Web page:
The Bird flu pestilence continues to ravage Midwest, now resulting in a 12% loss in the total US poultry supply.
The H5N2 virus first arrived in the region in February, eventually killing 47 million turkeys and chicken. The state of Iowa suffered the most with almost 30 million bird casualties, affecting egg production, which is Iowa’s top industry.
And, a few months after, the problem continues to afflict Midwest poultry farmers.
According to Paul Sauder, president of R.W. Sauder Eggs, in Lititz, Pennsylvania, 35 million birds have been discarded or slaughtered, due to the virus.
“The price is going to go up,” Sauder adds. “It’s a commodity, and we follow the pricing. The biggest people affected are those buying the liquid eggs, whether that is a manufacturer making ice cream or pasta. They have felt the brunt of the price increase.”
Yet, the bird flu outbreak in the Midwest mystifies American avian experts. The U.S. Department of Agriculture (USDA) has concluded that wild ducks are carrying the virus along a regular migratory route that covers south from Minnesota to the Gulf of Mexico. Poultry get infected through the dropping or encounter with these waterfowl.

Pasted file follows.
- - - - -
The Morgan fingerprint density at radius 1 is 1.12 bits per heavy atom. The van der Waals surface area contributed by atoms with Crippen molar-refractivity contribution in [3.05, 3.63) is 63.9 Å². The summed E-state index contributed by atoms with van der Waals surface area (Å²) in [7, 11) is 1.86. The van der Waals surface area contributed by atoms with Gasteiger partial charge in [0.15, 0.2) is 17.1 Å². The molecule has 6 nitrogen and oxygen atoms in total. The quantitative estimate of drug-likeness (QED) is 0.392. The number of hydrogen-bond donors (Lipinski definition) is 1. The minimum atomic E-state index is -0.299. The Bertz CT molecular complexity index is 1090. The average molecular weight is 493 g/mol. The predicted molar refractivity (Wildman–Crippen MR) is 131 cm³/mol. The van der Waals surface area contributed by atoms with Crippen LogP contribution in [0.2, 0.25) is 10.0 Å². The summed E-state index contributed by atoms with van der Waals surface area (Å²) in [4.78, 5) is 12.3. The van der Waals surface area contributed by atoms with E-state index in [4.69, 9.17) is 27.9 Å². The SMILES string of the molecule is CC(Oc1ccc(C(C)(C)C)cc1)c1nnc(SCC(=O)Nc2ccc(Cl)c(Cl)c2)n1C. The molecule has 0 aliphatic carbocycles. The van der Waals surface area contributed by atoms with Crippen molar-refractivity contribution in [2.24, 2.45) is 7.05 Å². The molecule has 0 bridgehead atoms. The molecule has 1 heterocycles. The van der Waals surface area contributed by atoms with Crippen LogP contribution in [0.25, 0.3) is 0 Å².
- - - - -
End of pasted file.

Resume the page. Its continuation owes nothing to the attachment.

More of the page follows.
But, there are other bird authorities who don’t agree with the USDA conclusion. Observations bear out that the virus spread from Minnesota to Arkansas, and Missouri, an entirely different course from those taken by wild birds during their spring migration.
“When you’re talking about where I would put my money, I would say that north to south movement in the beginning of March, totally does not make sense,” commneted Hon Ip, a microbiologist from the National Wildlife Health Center.
Currently, because of the avian flu virus, even egg prices are climbing dramatically. But, Sauder says it was still worth making eggs part of the American diet under its current cost.